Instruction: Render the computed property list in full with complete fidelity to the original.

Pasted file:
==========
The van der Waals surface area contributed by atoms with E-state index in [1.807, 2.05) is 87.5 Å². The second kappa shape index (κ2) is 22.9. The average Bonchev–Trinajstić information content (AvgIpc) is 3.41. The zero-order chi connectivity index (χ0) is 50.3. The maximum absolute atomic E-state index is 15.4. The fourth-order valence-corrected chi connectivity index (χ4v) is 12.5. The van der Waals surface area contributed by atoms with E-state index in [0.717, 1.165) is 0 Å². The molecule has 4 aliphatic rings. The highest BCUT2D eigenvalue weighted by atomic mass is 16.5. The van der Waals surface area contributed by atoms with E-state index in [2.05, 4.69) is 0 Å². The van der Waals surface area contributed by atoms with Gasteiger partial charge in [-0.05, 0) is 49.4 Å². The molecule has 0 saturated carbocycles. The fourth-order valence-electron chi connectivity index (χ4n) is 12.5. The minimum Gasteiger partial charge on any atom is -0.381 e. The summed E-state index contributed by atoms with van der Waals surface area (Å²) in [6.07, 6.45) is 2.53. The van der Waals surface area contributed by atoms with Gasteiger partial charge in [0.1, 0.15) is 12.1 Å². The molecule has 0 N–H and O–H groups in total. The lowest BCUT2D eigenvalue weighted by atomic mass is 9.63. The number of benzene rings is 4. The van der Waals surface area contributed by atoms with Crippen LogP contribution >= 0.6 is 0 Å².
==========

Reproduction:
The van der Waals surface area contributed by atoms with E-state index in [1.807, 2.05) is 87.5 Å². The second kappa shape index (κ2) is 22.9. The average Bonchev–Trinajstić information content (AvgIpc) is 3.41. The zero-order chi connectivity index (χ0) is 50.3. The maximum absolute atomic E-state index is 15.4. The fourth-order valence-corrected chi connectivity index (χ4v) is 12.5. The van der Waals surface area contributed by atoms with E-state index in [0.717, 1.165) is 0 Å². The molecule has 4 aliphatic rings. The highest BCUT2D eigenvalue weighted by atomic mass is 16.5. The van der Waals surface area contributed by atoms with E-state index in [2.05, 4.69) is 0 Å². The van der Waals surface area contributed by atoms with Gasteiger partial charge in [-0.05, 0) is 49.4 Å². The molecule has 0 saturated carbocycles. The fourth-order valence-electron chi connectivity index (χ4n) is 12.5. The minimum Gasteiger partial charge on any atom is -0.381 e. The summed E-state index contributed by atoms with van der Waals surface area (Å²) in [6.07, 6.45) is 2.53. The van der Waals surface area contributed by atoms with Gasteiger partial charge in [0.1, 0.15) is 12.1 Å². The molecule has 0 N–H and O–H groups in total. The lowest BCUT2D eigenvalue weighted by atomic mass is 9.63. The number of benzene rings is 4. The van der Waals surface area contributed by atoms with Crippen LogP contribution >= 0.6 is 0 Å².